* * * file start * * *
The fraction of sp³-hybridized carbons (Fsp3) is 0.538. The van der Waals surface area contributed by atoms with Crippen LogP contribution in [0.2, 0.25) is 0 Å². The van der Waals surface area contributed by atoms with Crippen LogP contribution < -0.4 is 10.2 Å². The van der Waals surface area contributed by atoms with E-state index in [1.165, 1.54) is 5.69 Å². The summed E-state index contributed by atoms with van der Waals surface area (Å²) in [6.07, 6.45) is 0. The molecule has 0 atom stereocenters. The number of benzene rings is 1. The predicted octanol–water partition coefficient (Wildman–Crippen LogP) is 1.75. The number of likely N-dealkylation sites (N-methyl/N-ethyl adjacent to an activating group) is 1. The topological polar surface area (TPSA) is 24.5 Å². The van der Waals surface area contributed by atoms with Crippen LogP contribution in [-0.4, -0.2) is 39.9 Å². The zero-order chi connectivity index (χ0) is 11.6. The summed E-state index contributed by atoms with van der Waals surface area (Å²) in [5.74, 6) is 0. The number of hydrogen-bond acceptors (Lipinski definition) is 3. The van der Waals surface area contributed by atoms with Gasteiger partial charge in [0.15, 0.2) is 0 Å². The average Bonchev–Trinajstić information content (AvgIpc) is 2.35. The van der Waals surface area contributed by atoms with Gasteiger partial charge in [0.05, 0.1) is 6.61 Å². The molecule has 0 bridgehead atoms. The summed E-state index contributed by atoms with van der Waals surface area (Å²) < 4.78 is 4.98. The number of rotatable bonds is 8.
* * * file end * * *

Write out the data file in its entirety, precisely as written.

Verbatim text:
The fraction of sp³-hybridized carbons (Fsp3) is 0.538. The van der Waals surface area contributed by atoms with Crippen LogP contribution in [0.2, 0.25) is 0 Å². The van der Waals surface area contributed by atoms with Crippen LogP contribution < -0.4 is 10.2 Å². The van der Waals surface area contributed by atoms with E-state index in [1.165, 1.54) is 5.69 Å². The summed E-state index contributed by atoms with van der Waals surface area (Å²) in [6.07, 6.45) is 0. The molecule has 0 atom stereocenters. The number of benzene rings is 1. The predicted octanol–water partition coefficient (Wildman–Crippen LogP) is 1.75. The number of likely N-dealkylation sites (N-methyl/N-ethyl adjacent to an activating group) is 1. The topological polar surface area (TPSA) is 24.5 Å². The van der Waals surface area contributed by atoms with Crippen LogP contribution in [-0.4, -0.2) is 39.9 Å². The zero-order chi connectivity index (χ0) is 11.6. The summed E-state index contributed by atoms with van der Waals surface area (Å²) in [5.74, 6) is 0. The number of hydrogen-bond acceptors (Lipinski definition) is 3. The van der Waals surface area contributed by atoms with Gasteiger partial charge in [0.15, 0.2) is 0 Å². The average Bonchev–Trinajstić information content (AvgIpc) is 2.35. The van der Waals surface area contributed by atoms with Gasteiger partial charge in [0.05, 0.1) is 6.61 Å². The molecule has 0 bridgehead atoms. The summed E-state index contributed by atoms with van der Waals surface area (Å²) < 4.78 is 4.98. The number of rotatable bonds is 8.